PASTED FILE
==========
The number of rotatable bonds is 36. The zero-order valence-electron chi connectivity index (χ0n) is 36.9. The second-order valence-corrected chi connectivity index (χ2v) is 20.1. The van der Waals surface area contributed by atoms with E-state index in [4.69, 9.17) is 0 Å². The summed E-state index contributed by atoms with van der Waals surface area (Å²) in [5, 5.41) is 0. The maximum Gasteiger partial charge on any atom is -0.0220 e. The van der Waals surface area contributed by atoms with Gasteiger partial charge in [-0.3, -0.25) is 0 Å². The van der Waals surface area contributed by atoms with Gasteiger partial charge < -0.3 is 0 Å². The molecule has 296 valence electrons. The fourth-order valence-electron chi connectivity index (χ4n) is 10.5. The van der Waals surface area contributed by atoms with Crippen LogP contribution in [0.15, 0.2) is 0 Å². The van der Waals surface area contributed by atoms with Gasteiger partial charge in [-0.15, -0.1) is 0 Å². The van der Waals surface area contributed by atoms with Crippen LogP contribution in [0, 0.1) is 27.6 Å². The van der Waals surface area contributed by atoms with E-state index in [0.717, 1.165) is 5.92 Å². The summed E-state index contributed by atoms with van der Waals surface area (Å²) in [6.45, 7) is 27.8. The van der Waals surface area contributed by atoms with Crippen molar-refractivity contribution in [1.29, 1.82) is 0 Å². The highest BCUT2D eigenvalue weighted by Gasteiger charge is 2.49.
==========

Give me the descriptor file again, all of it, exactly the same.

The number of rotatable bonds is 36. The zero-order valence-electron chi connectivity index (χ0n) is 36.9. The second-order valence-corrected chi connectivity index (χ2v) is 20.1. The van der Waals surface area contributed by atoms with E-state index in [4.69, 9.17) is 0 Å². The summed E-state index contributed by atoms with van der Waals surface area (Å²) in [5, 5.41) is 0. The maximum Gasteiger partial charge on any atom is -0.0220 e. The van der Waals surface area contributed by atoms with Gasteiger partial charge in [-0.3, -0.25) is 0 Å². The van der Waals surface area contributed by atoms with Gasteiger partial charge < -0.3 is 0 Å². The molecule has 296 valence electrons. The fourth-order valence-electron chi connectivity index (χ4n) is 10.5. The van der Waals surface area contributed by atoms with Crippen LogP contribution in [0.15, 0.2) is 0 Å². The van der Waals surface area contributed by atoms with Gasteiger partial charge in [-0.15, -0.1) is 0 Å². The van der Waals surface area contributed by atoms with Crippen LogP contribution in [0, 0.1) is 27.6 Å². The van der Waals surface area contributed by atoms with E-state index in [0.717, 1.165) is 5.92 Å². The summed E-state index contributed by atoms with van der Waals surface area (Å²) in [6.45, 7) is 27.8. The van der Waals surface area contributed by atoms with Crippen molar-refractivity contribution in [1.29, 1.82) is 0 Å². The highest BCUT2D eigenvalue weighted by Gasteiger charge is 2.49.